I gave Rep. Kuster and her office a copy of a book I often recommend, Yossi Klein Halevi’s Letters to My Palestinian Neighbor, which also includes letters back from Palestinians. She wrote me subsequently that she plans to read it and then pass it along.
After the rally we met with Senator Shaheen. We were actually expecting only to meet with a couple staff members, since Sen. Shaheen had talked with some of us just a couple weeks ago at the Jewish Federation.
Sen. Shaheen is a member of the Foreign Relations Committee, and the subcommittee for the Near East. She talked to us about a briefing she had been at concerning negotiations for the hostages’ release, which we of course emphasized. Sen. Shaheen too has been a longtime supporter of U.S. defense assistance to Israel.
We asked her about a letter she and other Senators had sent to President Biden asking him to raise certain concerns with Israel about humanitarian issues in the war in Gaza. Her public statement about that letter is here.
Both Sen. Shaheen and her staff were also very affected by what we told them about college campuses. Despite a lot of recent stories about how aides to Democratic members of Congress are at odds with their bosses about Israel, everyone we spoke with in both offices told us how engaged they are with the issues facing Israel and American Jews, even after our meetings formally broke up. It has been my experience that all the members of New Hampshire’s delegation in Washington have some of the best and most knowledgeable staff on all of Capitol Hill.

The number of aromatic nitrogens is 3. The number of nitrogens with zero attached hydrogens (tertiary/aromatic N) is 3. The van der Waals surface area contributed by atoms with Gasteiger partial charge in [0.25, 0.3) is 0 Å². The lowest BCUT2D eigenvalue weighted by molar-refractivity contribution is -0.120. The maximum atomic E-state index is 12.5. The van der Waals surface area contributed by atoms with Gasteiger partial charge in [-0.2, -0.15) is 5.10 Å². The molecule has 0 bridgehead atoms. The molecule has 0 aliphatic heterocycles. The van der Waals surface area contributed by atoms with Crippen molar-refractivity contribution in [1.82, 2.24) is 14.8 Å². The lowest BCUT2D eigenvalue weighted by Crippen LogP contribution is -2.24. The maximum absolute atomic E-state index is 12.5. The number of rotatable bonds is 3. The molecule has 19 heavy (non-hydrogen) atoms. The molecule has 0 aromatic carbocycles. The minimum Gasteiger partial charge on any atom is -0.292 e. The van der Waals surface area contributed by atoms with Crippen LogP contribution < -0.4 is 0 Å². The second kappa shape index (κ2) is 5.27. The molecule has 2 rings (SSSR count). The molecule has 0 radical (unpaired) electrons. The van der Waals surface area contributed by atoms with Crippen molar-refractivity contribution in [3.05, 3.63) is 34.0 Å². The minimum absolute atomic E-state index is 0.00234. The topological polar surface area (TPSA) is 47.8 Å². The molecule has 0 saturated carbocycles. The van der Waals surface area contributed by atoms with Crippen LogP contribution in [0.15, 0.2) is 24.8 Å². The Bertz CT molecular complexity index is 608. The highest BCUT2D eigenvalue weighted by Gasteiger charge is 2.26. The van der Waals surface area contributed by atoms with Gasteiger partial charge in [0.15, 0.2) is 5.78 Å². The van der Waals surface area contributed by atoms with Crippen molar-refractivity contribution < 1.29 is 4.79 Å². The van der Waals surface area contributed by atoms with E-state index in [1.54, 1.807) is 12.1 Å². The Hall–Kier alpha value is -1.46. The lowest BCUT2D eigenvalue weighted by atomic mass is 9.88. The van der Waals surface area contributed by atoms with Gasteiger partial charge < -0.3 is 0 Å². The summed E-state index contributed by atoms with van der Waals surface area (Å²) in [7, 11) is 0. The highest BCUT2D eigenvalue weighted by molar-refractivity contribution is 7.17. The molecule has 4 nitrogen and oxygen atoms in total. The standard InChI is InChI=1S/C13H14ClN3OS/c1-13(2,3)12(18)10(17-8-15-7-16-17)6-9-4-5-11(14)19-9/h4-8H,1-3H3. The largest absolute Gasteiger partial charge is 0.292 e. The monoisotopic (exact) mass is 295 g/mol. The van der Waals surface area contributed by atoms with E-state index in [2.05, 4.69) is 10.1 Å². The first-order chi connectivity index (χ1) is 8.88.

Some of you have asked what you could do in terms of advocacy around these issues. I would say in brief that over the next week or two, you could send notes to Sen. Shaheen and Rep. Kuster thanking them for meeting with us. Then you could thank them for their continued support of our community’s needs and Israel, urge them to press for the immediate release of all hostages, and ask them to take a strong and specific public stance whenever any public official. I can help you craft that if you'd like.